Mastercard to Exempt Nonprofits in Good Standing From Recurring Donation Regulations
Mastercard announced the recurring donation regulations that took effect Sept. 22 — and were going to kick in March 21, 2023, for nonprofits — will now be deemed best practices and not required for for-profit or nonprofit merchants, as long as they aren’t cited with excessive chargebacks.
Effective as of Oct. 11, the subscription and recurring donation regulations only apply to merchants that Mastercard places in its Acquirer Chargeback Monitoring Program as an Excessive Chargeback Merchant, High Excessive Chargeback Merchant or Excessive Fraud Merchant within the same audit period for at least four months.
Only then must the organization send donors electronic transaction receipts via email or another electronic communication method upon receiving approved authorization requests. Those receipts must include or link to instructions for how to manage and stop the recurring donation.
In addition to Acquirer Chargeback Monitoring Program assessments, those in the program for at least four months that fail to meet this requirement may be subject to Category A noncompliance assessments — Mastercard’s steepest penalties for its “payment system integrity” violations, which could be up to $25,000 for a first violation.
These subscription and recurring donation regulations, first announced in September 2021, started to receive a lot of attention this summer. By September, Mastercard gave nonprofits a six-month extension — a matter of weeks before the requirements were set to take effect. Now, weeks after the rules went into effect for for-profit merchants, Mastercard has reversed its course for compliant merchants.
In the document announcing the change, Mastercard listed its reasoning for the now reversed regulations. They included allowing Mastercard to:
- Help ensure a more positive cardholder experience
- Mitigate negative practices associated with the utilization of a subscription and recurring billing model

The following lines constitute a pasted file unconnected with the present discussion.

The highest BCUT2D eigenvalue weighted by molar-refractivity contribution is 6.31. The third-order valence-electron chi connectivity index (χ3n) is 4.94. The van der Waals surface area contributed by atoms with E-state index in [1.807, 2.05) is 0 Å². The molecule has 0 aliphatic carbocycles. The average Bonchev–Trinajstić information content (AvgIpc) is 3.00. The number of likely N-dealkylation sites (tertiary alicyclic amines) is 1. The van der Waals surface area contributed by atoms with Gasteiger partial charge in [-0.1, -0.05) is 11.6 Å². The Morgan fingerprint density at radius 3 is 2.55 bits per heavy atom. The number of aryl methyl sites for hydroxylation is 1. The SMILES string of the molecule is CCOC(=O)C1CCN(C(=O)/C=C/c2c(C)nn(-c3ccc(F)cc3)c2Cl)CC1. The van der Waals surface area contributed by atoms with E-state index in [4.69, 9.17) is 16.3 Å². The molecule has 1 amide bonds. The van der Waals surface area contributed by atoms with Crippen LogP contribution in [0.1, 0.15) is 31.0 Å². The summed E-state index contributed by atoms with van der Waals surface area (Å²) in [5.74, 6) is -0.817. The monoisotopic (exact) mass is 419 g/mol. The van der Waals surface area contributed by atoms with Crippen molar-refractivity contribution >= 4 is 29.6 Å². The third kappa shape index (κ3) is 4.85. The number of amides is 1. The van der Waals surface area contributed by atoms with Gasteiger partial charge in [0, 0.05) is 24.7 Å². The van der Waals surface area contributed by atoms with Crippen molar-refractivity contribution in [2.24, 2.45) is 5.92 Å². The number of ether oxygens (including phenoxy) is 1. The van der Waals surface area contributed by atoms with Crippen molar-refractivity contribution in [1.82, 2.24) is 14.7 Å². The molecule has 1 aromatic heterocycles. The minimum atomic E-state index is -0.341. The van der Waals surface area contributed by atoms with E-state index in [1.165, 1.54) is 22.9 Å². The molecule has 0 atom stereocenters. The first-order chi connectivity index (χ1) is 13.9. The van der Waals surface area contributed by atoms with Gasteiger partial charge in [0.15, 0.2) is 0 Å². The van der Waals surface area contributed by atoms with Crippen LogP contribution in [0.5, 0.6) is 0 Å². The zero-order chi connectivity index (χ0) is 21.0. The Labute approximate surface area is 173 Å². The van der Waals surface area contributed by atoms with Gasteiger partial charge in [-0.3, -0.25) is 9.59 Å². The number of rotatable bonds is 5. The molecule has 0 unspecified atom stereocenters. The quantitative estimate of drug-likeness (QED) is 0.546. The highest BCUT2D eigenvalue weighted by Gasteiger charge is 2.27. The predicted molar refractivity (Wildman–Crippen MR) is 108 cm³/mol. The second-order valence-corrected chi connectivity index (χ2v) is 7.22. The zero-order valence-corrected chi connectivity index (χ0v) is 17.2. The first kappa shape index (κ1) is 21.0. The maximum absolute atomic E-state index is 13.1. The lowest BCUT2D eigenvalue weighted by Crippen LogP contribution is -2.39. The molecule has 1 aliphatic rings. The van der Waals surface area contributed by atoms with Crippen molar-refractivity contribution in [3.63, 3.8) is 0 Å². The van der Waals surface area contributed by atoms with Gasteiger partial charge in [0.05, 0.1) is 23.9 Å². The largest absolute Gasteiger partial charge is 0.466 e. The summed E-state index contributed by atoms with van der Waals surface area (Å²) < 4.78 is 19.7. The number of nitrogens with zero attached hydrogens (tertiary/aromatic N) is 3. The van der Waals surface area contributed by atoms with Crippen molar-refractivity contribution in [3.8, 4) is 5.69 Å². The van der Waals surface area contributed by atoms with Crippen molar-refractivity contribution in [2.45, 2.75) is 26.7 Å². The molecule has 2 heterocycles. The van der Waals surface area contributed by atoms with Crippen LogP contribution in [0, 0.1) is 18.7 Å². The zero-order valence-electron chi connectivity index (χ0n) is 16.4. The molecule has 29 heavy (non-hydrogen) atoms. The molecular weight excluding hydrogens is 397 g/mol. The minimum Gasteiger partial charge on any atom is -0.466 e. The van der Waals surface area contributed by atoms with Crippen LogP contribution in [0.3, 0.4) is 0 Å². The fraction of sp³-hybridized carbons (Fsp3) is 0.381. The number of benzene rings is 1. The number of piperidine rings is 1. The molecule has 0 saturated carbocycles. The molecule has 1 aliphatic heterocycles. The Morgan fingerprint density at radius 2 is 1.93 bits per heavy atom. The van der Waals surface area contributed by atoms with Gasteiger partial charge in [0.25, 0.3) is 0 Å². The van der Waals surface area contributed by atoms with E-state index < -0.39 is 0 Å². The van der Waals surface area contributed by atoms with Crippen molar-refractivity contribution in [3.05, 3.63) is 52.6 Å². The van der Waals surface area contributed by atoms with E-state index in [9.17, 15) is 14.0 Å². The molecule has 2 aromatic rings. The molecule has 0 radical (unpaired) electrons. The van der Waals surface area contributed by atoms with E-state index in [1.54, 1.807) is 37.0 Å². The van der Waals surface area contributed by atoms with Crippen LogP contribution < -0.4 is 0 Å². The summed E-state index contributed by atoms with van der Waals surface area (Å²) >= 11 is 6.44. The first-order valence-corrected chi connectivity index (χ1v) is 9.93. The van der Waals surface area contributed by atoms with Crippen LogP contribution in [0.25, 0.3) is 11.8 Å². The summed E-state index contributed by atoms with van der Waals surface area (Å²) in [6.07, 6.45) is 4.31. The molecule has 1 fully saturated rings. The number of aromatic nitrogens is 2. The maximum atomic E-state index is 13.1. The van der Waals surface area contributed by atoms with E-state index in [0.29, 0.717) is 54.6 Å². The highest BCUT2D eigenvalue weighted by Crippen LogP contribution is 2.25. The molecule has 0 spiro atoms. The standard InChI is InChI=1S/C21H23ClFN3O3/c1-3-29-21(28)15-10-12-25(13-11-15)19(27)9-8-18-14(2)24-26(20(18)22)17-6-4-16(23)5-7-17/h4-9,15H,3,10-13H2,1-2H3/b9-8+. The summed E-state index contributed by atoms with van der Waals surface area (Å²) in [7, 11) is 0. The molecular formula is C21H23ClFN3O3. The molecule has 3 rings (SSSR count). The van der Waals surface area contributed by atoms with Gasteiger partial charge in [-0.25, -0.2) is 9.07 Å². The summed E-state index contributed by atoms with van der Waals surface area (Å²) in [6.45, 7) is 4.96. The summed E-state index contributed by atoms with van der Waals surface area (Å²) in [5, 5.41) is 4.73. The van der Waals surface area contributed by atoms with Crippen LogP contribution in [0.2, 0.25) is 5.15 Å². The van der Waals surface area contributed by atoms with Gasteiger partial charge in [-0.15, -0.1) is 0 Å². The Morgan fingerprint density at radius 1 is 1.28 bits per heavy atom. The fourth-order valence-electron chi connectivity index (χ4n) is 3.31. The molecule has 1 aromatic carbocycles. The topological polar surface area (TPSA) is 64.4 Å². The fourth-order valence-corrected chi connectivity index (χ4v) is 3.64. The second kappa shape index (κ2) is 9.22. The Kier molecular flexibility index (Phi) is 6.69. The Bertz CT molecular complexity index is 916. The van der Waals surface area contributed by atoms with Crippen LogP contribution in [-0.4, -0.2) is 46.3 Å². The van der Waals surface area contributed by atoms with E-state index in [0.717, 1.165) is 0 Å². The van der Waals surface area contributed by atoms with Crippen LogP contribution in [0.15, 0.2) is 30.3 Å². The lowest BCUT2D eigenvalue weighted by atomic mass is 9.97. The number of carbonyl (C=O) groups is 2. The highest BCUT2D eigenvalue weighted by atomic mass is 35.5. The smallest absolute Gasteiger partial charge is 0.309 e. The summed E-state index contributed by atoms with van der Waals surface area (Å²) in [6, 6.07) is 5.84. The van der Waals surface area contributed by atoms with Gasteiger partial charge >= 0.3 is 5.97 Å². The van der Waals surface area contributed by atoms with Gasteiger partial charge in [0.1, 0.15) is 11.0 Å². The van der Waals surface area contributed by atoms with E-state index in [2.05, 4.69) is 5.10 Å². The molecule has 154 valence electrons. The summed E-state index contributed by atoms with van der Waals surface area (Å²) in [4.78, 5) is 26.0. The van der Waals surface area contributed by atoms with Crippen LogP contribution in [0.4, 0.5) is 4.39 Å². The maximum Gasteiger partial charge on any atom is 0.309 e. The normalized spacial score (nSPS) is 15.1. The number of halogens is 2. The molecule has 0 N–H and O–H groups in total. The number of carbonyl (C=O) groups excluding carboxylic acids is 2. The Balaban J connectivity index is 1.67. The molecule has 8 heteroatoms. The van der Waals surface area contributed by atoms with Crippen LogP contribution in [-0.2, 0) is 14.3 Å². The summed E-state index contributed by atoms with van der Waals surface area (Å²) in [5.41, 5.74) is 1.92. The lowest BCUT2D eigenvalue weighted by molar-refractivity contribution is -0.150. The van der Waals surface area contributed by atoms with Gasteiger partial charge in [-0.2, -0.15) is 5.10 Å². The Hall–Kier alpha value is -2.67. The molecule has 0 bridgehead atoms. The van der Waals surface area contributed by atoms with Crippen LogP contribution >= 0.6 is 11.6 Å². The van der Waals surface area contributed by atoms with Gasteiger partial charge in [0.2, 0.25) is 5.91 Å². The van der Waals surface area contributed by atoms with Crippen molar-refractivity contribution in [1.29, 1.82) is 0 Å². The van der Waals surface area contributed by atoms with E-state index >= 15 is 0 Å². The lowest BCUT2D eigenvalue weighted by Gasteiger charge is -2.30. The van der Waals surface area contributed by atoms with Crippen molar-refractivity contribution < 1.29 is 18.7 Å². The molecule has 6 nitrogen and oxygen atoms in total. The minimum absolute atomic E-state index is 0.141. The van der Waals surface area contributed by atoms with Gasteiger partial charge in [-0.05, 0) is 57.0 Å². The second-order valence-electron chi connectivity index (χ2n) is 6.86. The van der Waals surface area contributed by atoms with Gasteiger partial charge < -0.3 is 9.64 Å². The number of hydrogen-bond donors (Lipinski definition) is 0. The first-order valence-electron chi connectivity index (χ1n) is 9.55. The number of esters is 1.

- Reduce negative impacts to the ecosystem, such as chargebacks
Since the regulations went into effect for for-profit merchants, Mastercard recognized that the rules presented challenges to various merchants that already managed subscriptions and recurring payments in unique, but effective ways. Therefore, the company acknowledged the convenience of recurring payments and donations, while allowing the ability to provide stricter regulations for those who have high levels of cardholder disputes and chargebacks. Mastercard noted these disputes and chargebacks commonly happen when a merchant offers a free trial and automatically begins billing once the free trial ends.
“Merchants that fail to provide the necessary transparency, or do not implement proper controls often provide a poor consumer experience,” the Mastercard document explained.
So instead of enforcing the restrictions across the board, Mastercard is focusing its efforts on the biggest offenders, which typically do not include nonprofits, The Nonprofit Alliance told NonProfit PRO last month after meeting with Mastercard.
“Through those conversations with Mastercard, they acknowledged that chargeback rates and disputes are extremely low — we even said ‘minuscule’ — looking at the numbers for nonprofits.”